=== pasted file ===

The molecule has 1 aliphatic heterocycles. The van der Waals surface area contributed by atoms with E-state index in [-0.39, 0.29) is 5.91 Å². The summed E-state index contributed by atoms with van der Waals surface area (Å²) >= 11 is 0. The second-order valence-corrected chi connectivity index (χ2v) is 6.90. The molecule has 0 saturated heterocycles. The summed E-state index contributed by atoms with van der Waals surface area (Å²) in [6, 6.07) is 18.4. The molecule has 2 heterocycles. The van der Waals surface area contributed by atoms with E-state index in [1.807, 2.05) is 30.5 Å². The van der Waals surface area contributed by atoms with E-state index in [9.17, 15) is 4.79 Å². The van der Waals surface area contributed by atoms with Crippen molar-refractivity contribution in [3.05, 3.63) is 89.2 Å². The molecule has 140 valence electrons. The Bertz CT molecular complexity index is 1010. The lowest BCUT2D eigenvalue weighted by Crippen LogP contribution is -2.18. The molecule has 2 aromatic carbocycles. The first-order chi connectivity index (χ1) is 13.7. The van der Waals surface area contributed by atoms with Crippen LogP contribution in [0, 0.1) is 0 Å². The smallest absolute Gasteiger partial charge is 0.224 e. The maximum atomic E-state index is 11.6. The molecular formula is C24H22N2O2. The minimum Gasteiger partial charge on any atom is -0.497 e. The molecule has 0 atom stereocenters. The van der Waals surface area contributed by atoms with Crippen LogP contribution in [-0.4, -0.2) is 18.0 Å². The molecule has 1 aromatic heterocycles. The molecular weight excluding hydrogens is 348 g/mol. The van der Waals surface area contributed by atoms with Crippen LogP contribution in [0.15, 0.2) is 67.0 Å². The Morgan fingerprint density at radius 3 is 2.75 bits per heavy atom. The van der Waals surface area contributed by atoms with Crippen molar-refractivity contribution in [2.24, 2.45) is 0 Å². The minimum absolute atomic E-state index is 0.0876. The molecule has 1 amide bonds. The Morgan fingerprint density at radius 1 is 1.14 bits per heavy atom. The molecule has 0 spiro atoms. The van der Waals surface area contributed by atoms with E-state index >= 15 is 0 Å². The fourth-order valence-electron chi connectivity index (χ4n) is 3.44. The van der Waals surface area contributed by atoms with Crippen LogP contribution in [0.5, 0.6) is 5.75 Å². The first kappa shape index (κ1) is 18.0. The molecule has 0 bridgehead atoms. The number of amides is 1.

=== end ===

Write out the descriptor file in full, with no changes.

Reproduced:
The molecule has 1 aliphatic heterocycles. The van der Waals surface area contributed by atoms with E-state index in [-0.39, 0.29) is 5.91 Å². The summed E-state index contributed by atoms with van der Waals surface area (Å²) >= 11 is 0. The second-order valence-corrected chi connectivity index (χ2v) is 6.90. The molecule has 0 saturated heterocycles. The summed E-state index contributed by atoms with van der Waals surface area (Å²) in [6, 6.07) is 18.4. The molecule has 2 heterocycles. The van der Waals surface area contributed by atoms with E-state index in [1.807, 2.05) is 30.5 Å². The van der Waals surface area contributed by atoms with E-state index in [9.17, 15) is 4.79 Å². The van der Waals surface area contributed by atoms with Crippen molar-refractivity contribution in [3.05, 3.63) is 89.2 Å². The molecule has 140 valence electrons. The Bertz CT molecular complexity index is 1010. The lowest BCUT2D eigenvalue weighted by Crippen LogP contribution is -2.18. The molecule has 2 aromatic carbocycles. The first-order chi connectivity index (χ1) is 13.7. The van der Waals surface area contributed by atoms with Crippen LogP contribution in [0, 0.1) is 0 Å². The smallest absolute Gasteiger partial charge is 0.224 e. The maximum atomic E-state index is 11.6. The molecular formula is C24H22N2O2. The minimum Gasteiger partial charge on any atom is -0.497 e. The molecule has 0 atom stereocenters. The van der Waals surface area contributed by atoms with Crippen LogP contribution in [-0.4, -0.2) is 18.0 Å². The molecule has 1 aromatic heterocycles. The molecular weight excluding hydrogens is 348 g/mol. The van der Waals surface area contributed by atoms with Crippen LogP contribution in [0.15, 0.2) is 67.0 Å². The Morgan fingerprint density at radius 3 is 2.75 bits per heavy atom. The van der Waals surface area contributed by atoms with Crippen molar-refractivity contribution in [2.24, 2.45) is 0 Å². The minimum absolute atomic E-state index is 0.0876. The molecule has 1 amide bonds. The Morgan fingerprint density at radius 1 is 1.14 bits per heavy atom. The molecule has 0 spiro atoms. The van der Waals surface area contributed by atoms with E-state index >= 15 is 0 Å². The fourth-order valence-electron chi connectivity index (χ4n) is 3.44. The van der Waals surface area contributed by atoms with Crippen LogP contribution in [0.5, 0.6) is 5.75 Å². The first kappa shape index (κ1) is 18.0. The molecule has 0 bridgehead atoms. The number of amides is 1.